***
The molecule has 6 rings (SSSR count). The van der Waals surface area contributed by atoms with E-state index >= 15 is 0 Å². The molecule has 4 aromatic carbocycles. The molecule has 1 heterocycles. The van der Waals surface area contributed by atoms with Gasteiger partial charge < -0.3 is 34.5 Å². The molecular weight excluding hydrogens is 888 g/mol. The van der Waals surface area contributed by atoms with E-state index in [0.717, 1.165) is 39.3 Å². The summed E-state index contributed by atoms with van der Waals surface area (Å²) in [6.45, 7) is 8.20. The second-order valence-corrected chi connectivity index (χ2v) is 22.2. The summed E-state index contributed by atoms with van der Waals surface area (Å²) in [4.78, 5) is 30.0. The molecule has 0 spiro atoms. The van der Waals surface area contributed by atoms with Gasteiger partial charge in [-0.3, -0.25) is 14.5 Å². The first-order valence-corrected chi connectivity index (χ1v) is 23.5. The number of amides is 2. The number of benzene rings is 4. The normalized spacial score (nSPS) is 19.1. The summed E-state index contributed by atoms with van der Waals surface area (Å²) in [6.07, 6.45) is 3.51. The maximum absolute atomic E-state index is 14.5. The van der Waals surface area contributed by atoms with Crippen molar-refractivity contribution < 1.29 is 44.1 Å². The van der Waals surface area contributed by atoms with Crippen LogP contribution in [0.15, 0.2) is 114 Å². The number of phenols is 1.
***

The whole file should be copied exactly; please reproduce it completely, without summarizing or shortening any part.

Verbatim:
The molecule has 6 rings (SSSR count). The van der Waals surface area contributed by atoms with E-state index >= 15 is 0 Å². The molecule has 4 aromatic carbocycles. The molecule has 1 heterocycles. The van der Waals surface area contributed by atoms with Gasteiger partial charge < -0.3 is 34.5 Å². The molecular weight excluding hydrogens is 888 g/mol. The van der Waals surface area contributed by atoms with E-state index in [0.717, 1.165) is 39.3 Å². The summed E-state index contributed by atoms with van der Waals surface area (Å²) in [6.45, 7) is 8.20. The second-order valence-corrected chi connectivity index (χ2v) is 22.2. The summed E-state index contributed by atoms with van der Waals surface area (Å²) in [4.78, 5) is 30.0. The molecule has 0 spiro atoms. The van der Waals surface area contributed by atoms with Gasteiger partial charge in [-0.3, -0.25) is 14.5 Å². The first-order valence-corrected chi connectivity index (χ1v) is 23.5. The number of amides is 2. The number of benzene rings is 4. The normalized spacial score (nSPS) is 19.1. The summed E-state index contributed by atoms with van der Waals surface area (Å²) in [6.07, 6.45) is 3.51. The maximum absolute atomic E-state index is 14.5. The van der Waals surface area contributed by atoms with Crippen molar-refractivity contribution < 1.29 is 44.1 Å². The van der Waals surface area contributed by atoms with Crippen LogP contribution in [0.15, 0.2) is 114 Å². The number of phenols is 1.